Book Notice: Language Policy and Identity Politics in the United States

Harold F. Schiffman haroldfs at
Sat Jun 4 16:52:41 UTC 2005

>>From Temple University Press:

Language Policy and Identity Politics in the United States
Ronald Schmidt, Sr.

"Best Book Award" from the American Political Science Association Section
on Race, Ethnicity and Politics for the category of "Public Policies,
Legal and Social Analysis of Racial and Ethnic Politics", 2001

"Finally, a study that is at one and the same time understandable and
scholarly, factual and ethical, pluralist and integrationist, and
sensitive to the often disregarded overlap between class, race and
ethnicity, a study that sympathetically examines all sides of the American
language policy issue and finds that these sides can and should come
together productively, so that both pluribus and unum will obtain."
Joshua A. Fishman, Ph.D., editor of Language and Ethnic Identity, Oxford
University Press

Well over thirty million people in the United States speak a primary
language other than English. Nearly twenty million of them speak Spanish.
And these numbers are growing. Critics of immigration and multiculturalism
argue that recent government language policies such as bilingual
education, non-English election materials, and social service and
workplace "language rights" threaten the national character of the United
States. Proponents of bilingualism, on the other hand, maintain that, far
from being a threat, these language policies and programs provide an
opportunity to right old wrongs and make the United States a more
democratic society.

This book lays out the two approaches to language policylinguistic
assimilation and linguistic pluralismin clear and accessible terms. Filled
with examples and narratives, it provides a readable overview of the U.S.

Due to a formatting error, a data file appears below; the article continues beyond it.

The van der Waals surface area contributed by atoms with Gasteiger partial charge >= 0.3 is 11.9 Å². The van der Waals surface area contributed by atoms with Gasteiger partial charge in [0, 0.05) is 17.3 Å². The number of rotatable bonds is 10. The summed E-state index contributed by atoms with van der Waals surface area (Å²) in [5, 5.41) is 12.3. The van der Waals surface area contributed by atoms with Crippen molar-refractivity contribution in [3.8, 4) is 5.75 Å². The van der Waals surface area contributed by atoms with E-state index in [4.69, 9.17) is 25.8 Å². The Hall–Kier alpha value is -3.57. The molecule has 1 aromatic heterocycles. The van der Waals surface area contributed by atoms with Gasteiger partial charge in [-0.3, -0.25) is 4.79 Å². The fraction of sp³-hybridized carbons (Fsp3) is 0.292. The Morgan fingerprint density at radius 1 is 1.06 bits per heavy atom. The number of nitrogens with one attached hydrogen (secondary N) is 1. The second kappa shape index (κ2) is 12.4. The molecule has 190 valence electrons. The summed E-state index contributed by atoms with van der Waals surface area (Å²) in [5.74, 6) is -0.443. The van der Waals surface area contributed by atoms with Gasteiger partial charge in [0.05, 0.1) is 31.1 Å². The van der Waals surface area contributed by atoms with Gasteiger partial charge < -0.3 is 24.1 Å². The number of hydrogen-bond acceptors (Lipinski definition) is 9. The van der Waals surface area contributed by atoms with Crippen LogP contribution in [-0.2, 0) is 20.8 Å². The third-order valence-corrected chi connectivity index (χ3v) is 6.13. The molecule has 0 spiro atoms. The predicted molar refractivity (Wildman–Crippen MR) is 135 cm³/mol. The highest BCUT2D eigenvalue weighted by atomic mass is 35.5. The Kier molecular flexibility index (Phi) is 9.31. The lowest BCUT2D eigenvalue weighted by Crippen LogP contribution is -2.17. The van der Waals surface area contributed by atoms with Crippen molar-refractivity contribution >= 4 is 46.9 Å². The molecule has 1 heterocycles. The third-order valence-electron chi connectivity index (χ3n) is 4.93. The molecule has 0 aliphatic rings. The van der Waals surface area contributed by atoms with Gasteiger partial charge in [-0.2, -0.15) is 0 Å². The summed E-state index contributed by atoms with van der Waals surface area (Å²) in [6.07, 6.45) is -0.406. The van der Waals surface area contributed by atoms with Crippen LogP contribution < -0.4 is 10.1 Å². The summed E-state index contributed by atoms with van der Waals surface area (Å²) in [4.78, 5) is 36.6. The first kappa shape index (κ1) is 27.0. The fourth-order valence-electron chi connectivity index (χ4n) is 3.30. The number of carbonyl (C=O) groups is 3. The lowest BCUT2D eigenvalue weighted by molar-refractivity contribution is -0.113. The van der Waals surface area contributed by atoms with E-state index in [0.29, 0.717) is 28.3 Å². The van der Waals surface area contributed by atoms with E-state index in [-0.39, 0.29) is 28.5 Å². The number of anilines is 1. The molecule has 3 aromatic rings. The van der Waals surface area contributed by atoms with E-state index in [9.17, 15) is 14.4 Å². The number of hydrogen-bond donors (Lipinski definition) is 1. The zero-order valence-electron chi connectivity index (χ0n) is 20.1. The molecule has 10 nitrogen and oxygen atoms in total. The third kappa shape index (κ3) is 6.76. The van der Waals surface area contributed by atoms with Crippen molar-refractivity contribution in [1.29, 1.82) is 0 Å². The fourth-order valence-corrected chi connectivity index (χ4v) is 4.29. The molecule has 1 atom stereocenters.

"culture wars" and explains why the conflict has just now emerged as a
major issue in the United States.

Professor Schmidt examines bilingual education in the public schools,
"linguistic access" rights to public services, and the designation of
English as the United States' "official" language. He illuminates the
conflict by describing the comparative, theoretical, and social contexts
for the debate. The source of the disagreement, he maintains, is not a
disagreement over language per se but over identity and the consequences
of identity for individuals, ethnic groups, and the country as a whole.
Who are "the American people"? Are we one national group into which
newcomers must assimilate? Or are we composed of many cultural
communities, each of which is a unique but integral part of the national
fabric? This fundamental point is what underlies the specific disputes
over language policy. This way of looking at identity politics, as
Professor Schmidt shows, calls into question the dichotomy between
"material interest" politics and "symbolic" politics in relation to group

Not limited to describing the nature and context of the language debate,
Language Policy and Identity Politics in the United States reaches the
conclusion that a policy of linguistic pluralism, coupled with an
immigrant settlement policy and egalitarian economic reforms, will best
meet the aims of justice and the common good. Only by attacking both the